HOYLAKE, England — Rory McIlroy only saw birdies at Royal Liverpool, mostly on his scorecard, and even one pheasant that trotted across the eighth green as he was lining up a putt. That was but a minor interruption in his command performance Friday in the British Open.
Once he made a birdie, and then another, nothing could stop McIlroy.
Not another collapse in the second round. Not anyone in the field. And certainly not Tiger Woods.
After a bogey on his opening hole stirred memories of another “Black Friday,” McIlroy looked more like the Boy Wonder who won two majors in a runaway. With three birdies in his last four holes, he posted a second straight 6-under 66 to build a four-shot lead over Dustin Johnson.
McIlroy spoke of “inner peace,” two words that triggered his powerful swing and set up birdie chances on just about every hole.
“People call it the zone, people call it whatever,” he said. “It’s just a state of mind where you think clearly. Everything seems to be on the right track. I’ve always said, whenever you play this well, you always wonder how you’ve played so badly before. And whenever you’ve played so badly, you always wonder how you play so well. I’m happy where my game is at the minute. And hopefully, I can just keep up the solid play for another couple of days.”
Woods is fortunate to even play for two more days.
He started the second round three shots behind. He finished it on the 18th hole, standing over a 6-foot birdie putt just to avoid missing back-to-back cuts for the first time in his career. Woods made the putt for a 77, matching his second-worst round as a pro in the British Open.
Woods hit driver five times — four more than he hit all week when he won at Royal Liverpool in 2006. None found the fairway. Woods was 14 shots out of the lead and still thought he had a chance, referring to Paul Lawrie making up 10 shots in one round to win at Carnoustie in 1999.
That was against Jean Van de Velde. This is Rory McIlroy, who has won both his majors by eight shots.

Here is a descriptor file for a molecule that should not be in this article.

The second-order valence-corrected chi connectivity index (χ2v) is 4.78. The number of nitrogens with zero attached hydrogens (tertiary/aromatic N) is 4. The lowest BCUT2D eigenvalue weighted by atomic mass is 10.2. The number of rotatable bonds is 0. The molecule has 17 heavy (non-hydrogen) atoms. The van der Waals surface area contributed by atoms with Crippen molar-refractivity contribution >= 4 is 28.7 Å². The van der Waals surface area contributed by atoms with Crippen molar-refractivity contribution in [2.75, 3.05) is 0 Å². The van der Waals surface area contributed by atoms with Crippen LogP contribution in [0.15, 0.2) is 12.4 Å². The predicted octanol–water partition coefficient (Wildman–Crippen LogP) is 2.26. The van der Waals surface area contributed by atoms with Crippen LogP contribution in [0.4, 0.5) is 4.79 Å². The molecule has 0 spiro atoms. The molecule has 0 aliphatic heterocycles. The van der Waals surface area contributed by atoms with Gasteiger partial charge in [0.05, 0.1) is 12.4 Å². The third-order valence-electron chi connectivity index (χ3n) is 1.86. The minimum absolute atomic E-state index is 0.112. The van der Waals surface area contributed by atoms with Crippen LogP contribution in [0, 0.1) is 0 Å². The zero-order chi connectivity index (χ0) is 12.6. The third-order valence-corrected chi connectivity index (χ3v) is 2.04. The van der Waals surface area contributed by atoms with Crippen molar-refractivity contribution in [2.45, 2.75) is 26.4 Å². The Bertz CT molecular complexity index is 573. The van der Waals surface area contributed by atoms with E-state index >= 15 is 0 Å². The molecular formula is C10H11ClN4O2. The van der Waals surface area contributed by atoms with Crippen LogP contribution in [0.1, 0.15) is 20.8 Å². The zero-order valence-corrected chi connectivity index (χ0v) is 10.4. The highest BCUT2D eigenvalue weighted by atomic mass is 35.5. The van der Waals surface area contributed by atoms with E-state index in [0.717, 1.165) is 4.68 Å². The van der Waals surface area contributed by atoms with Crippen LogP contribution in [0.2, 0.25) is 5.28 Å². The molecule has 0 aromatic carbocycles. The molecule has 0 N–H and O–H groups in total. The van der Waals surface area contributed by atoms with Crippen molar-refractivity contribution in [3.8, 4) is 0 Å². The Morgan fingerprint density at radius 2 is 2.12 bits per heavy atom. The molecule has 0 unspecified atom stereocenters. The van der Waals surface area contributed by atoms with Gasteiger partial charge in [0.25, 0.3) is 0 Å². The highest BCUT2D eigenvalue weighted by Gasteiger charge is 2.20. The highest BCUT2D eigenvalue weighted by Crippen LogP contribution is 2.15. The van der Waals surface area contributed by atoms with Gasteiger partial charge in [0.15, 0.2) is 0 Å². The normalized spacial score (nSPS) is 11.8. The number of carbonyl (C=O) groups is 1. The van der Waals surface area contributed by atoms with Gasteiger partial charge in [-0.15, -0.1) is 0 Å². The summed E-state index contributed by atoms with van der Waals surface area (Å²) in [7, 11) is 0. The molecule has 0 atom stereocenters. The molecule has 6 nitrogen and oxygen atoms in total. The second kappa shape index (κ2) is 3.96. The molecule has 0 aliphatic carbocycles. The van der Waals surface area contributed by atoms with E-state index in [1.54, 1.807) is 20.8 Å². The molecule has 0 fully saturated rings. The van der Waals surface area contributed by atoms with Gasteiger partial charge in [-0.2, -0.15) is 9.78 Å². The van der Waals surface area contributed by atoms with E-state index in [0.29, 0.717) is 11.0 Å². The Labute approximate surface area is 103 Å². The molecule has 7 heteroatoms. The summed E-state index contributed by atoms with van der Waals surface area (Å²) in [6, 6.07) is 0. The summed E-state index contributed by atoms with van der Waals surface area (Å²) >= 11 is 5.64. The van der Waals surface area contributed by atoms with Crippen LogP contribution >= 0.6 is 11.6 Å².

“Two 66s from Rory is a bit special, but he is just that — he is a bit special,” Graeme McDowell said. “So he’s going to be tough to catch this weekend if he keeps that up.”
McIlroy was at 12-under 204 — the same 36-hole score of Woods in 2006.
Johnson birdied the last two holes for a 65, the low score of the week. That ordinarily would put him in the last group with McIlroy, except they will have company in a historic decision at golf’s oldest championship. Because of a storm approaching England, the Open will go to threesomes teeing off on both sides today.
Francesco Molinari (70) will join them. He was part of a large group at 6-under 210 that included Rickie Fowler (69), Sergio Garcia (70), Charl Schwartzel (67), Louis Oosthuizen (68), and Ryan Moore (68).
Johnson had a chance at the claret jug three years ago, until a 2-iron that went out-of-bounds on the 14th hole at Royal St. George’s. He also lost a three-shot lead in the U.S. Open at Pebble Beach, and missed out on a playoff at Whistling Straits for grounding his club in sand at the 2010 PGA Championship.
“I’m glad, and I’m in the last group,” Johnson said. “Just go out there and try to shoot a big number.”
Four shots can be lost quickly in any major, especially in links golf, particularly in nasty weather. McIlroy followed up a record-tying 63 at St. Andrews in 2010 with an 80 the following day. Even so, the ease with which he moved around Royal Liverpool was more frightening than any forecast.
McIlroy picked up his first birdie with two putts from across the green on the par-5 fifth. But it was on the par-3 sixth, when McIlroy deposited an 8-iron to 7 feet for birdie, that he found that peace and put the pedal down on the rest of the field.